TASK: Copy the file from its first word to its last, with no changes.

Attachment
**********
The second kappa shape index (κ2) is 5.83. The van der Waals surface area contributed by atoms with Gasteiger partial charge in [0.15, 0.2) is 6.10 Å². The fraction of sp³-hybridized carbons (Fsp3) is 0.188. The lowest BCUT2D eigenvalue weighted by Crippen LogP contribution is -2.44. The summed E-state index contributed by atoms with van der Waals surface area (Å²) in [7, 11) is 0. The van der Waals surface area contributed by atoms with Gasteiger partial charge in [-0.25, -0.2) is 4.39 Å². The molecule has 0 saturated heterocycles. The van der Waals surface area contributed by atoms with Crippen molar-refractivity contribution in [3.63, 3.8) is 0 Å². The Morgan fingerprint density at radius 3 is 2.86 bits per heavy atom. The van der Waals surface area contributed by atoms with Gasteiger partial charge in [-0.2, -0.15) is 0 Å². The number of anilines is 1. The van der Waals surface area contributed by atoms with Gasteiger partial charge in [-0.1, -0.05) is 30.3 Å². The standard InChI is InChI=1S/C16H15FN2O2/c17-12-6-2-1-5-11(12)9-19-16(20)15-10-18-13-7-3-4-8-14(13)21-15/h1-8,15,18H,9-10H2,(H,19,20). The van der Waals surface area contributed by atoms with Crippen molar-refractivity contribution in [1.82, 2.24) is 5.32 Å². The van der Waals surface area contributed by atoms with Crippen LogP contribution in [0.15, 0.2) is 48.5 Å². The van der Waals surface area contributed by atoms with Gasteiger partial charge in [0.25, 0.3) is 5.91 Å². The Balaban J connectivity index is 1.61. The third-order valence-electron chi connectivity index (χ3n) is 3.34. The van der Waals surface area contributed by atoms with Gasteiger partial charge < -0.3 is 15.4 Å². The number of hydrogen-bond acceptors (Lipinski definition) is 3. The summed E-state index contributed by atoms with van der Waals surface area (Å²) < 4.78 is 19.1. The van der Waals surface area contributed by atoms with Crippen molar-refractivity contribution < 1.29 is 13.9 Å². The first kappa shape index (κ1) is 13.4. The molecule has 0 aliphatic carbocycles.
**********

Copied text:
The second kappa shape index (κ2) is 5.83. The van der Waals surface area contributed by atoms with Gasteiger partial charge in [0.15, 0.2) is 6.10 Å². The fraction of sp³-hybridized carbons (Fsp3) is 0.188. The lowest BCUT2D eigenvalue weighted by Crippen LogP contribution is -2.44. The summed E-state index contributed by atoms with van der Waals surface area (Å²) in [7, 11) is 0. The van der Waals surface area contributed by atoms with Gasteiger partial charge in [-0.25, -0.2) is 4.39 Å². The molecule has 0 saturated heterocycles. The van der Waals surface area contributed by atoms with Crippen molar-refractivity contribution in [3.63, 3.8) is 0 Å². The Morgan fingerprint density at radius 3 is 2.86 bits per heavy atom. The van der Waals surface area contributed by atoms with Gasteiger partial charge in [-0.2, -0.15) is 0 Å². The number of anilines is 1. The van der Waals surface area contributed by atoms with Gasteiger partial charge in [-0.1, -0.05) is 30.3 Å². The standard InChI is InChI=1S/C16H15FN2O2/c17-12-6-2-1-5-11(12)9-19-16(20)15-10-18-13-7-3-4-8-14(13)21-15/h1-8,15,18H,9-10H2,(H,19,20). The van der Waals surface area contributed by atoms with Crippen molar-refractivity contribution in [1.82, 2.24) is 5.32 Å². The van der Waals surface area contributed by atoms with Crippen LogP contribution in [0.15, 0.2) is 48.5 Å². The van der Waals surface area contributed by atoms with Gasteiger partial charge in [0.25, 0.3) is 5.91 Å². The Balaban J connectivity index is 1.61. The third-order valence-electron chi connectivity index (χ3n) is 3.34. The van der Waals surface area contributed by atoms with Gasteiger partial charge < -0.3 is 15.4 Å². The number of hydrogen-bond acceptors (Lipinski definition) is 3. The summed E-state index contributed by atoms with van der Waals surface area (Å²) < 4.78 is 19.1. The van der Waals surface area contributed by atoms with Crippen molar-refractivity contribution < 1.29 is 13.9 Å². The first kappa shape index (κ1) is 13.4. The molecule has 0 aliphatic carbocycles.